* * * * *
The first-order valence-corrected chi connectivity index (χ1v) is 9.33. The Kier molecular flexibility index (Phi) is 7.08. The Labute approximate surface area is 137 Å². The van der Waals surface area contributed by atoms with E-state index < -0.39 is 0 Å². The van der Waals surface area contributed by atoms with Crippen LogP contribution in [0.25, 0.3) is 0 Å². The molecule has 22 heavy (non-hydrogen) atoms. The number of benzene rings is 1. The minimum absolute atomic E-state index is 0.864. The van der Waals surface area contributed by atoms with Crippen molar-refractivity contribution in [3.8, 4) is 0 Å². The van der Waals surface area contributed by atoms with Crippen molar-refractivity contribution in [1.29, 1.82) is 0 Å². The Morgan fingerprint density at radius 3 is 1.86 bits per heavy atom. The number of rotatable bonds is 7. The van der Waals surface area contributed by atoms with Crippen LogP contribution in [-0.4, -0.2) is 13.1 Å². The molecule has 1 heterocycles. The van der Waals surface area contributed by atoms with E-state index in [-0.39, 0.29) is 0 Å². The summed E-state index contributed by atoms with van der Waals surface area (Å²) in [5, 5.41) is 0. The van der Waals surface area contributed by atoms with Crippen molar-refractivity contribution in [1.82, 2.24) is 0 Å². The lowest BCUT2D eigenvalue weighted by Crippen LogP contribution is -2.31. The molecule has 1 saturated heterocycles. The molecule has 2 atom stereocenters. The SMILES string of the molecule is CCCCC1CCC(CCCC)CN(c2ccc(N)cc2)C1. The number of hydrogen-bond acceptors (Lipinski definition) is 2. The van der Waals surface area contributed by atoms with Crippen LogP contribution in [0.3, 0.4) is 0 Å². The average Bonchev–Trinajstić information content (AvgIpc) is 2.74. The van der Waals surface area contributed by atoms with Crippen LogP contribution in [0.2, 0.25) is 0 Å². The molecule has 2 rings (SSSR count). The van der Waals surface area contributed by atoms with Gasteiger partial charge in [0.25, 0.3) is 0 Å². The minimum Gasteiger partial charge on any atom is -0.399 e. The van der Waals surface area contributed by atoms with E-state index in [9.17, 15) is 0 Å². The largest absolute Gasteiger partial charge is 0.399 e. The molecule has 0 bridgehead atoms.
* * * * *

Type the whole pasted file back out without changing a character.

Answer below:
The first-order valence-corrected chi connectivity index (χ1v) is 9.33. The Kier molecular flexibility index (Phi) is 7.08. The Labute approximate surface area is 137 Å². The van der Waals surface area contributed by atoms with E-state index < -0.39 is 0 Å². The van der Waals surface area contributed by atoms with Crippen LogP contribution in [0.25, 0.3) is 0 Å². The molecule has 22 heavy (non-hydrogen) atoms. The number of benzene rings is 1. The minimum absolute atomic E-state index is 0.864. The van der Waals surface area contributed by atoms with Crippen molar-refractivity contribution in [3.8, 4) is 0 Å². The van der Waals surface area contributed by atoms with Crippen molar-refractivity contribution in [1.29, 1.82) is 0 Å². The Morgan fingerprint density at radius 3 is 1.86 bits per heavy atom. The number of rotatable bonds is 7. The van der Waals surface area contributed by atoms with Crippen LogP contribution in [-0.4, -0.2) is 13.1 Å². The molecule has 1 heterocycles. The van der Waals surface area contributed by atoms with E-state index in [-0.39, 0.29) is 0 Å². The summed E-state index contributed by atoms with van der Waals surface area (Å²) in [5, 5.41) is 0. The van der Waals surface area contributed by atoms with Crippen molar-refractivity contribution in [1.82, 2.24) is 0 Å². The lowest BCUT2D eigenvalue weighted by Crippen LogP contribution is -2.31. The molecule has 1 saturated heterocycles. The molecule has 2 atom stereocenters. The SMILES string of the molecule is CCCCC1CCC(CCCC)CN(c2ccc(N)cc2)C1. The number of hydrogen-bond acceptors (Lipinski definition) is 2. The van der Waals surface area contributed by atoms with Crippen LogP contribution in [0.3, 0.4) is 0 Å². The average Bonchev–Trinajstić information content (AvgIpc) is 2.74. The van der Waals surface area contributed by atoms with Crippen LogP contribution in [0.2, 0.25) is 0 Å². The molecule has 2 rings (SSSR count). The van der Waals surface area contributed by atoms with Gasteiger partial charge in [0.25, 0.3) is 0 Å². The minimum Gasteiger partial charge on any atom is -0.399 e. The van der Waals surface area contributed by atoms with E-state index in [9.17, 15) is 0 Å². The largest absolute Gasteiger partial charge is 0.399 e. The molecule has 0 bridgehead atoms.